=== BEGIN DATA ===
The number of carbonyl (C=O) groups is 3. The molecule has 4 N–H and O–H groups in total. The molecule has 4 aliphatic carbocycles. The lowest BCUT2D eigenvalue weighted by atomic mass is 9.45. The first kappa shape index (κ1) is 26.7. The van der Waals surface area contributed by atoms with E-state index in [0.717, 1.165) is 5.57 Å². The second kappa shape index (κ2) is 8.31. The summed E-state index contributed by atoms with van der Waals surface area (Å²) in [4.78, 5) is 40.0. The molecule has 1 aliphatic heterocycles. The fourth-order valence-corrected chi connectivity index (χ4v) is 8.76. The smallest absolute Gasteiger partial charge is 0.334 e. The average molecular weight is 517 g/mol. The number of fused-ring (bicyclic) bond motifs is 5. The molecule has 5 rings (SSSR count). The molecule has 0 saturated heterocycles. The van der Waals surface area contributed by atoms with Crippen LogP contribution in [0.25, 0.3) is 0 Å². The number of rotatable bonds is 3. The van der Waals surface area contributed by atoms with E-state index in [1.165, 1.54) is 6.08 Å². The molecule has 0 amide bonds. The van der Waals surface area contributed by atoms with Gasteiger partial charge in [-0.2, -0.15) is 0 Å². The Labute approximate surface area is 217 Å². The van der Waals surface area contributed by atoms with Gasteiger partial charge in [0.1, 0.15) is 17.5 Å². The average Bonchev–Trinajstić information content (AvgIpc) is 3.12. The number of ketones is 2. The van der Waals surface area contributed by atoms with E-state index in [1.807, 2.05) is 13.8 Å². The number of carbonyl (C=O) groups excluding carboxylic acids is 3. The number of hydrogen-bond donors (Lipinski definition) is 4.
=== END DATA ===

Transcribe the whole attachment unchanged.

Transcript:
The number of carbonyl (C=O) groups is 3. The molecule has 4 N–H and O–H groups in total. The molecule has 4 aliphatic carbocycles. The lowest BCUT2D eigenvalue weighted by atomic mass is 9.45. The first kappa shape index (κ1) is 26.7. The van der Waals surface area contributed by atoms with E-state index in [0.717, 1.165) is 5.57 Å². The second kappa shape index (κ2) is 8.31. The summed E-state index contributed by atoms with van der Waals surface area (Å²) in [4.78, 5) is 40.0. The molecule has 1 aliphatic heterocycles. The fourth-order valence-corrected chi connectivity index (χ4v) is 8.76. The smallest absolute Gasteiger partial charge is 0.334 e. The average molecular weight is 517 g/mol. The number of fused-ring (bicyclic) bond motifs is 5. The molecule has 5 rings (SSSR count). The molecule has 0 saturated heterocycles. The van der Waals surface area contributed by atoms with Crippen LogP contribution in [0.25, 0.3) is 0 Å². The number of rotatable bonds is 3. The van der Waals surface area contributed by atoms with E-state index in [1.165, 1.54) is 6.08 Å². The molecule has 0 amide bonds. The van der Waals surface area contributed by atoms with Gasteiger partial charge in [-0.2, -0.15) is 0 Å². The Labute approximate surface area is 217 Å². The van der Waals surface area contributed by atoms with Gasteiger partial charge in [0.1, 0.15) is 17.5 Å². The average Bonchev–Trinajstić information content (AvgIpc) is 3.12. The number of ketones is 2. The van der Waals surface area contributed by atoms with E-state index in [1.807, 2.05) is 13.8 Å². The number of carbonyl (C=O) groups excluding carboxylic acids is 3. The number of hydrogen-bond donors (Lipinski definition) is 4.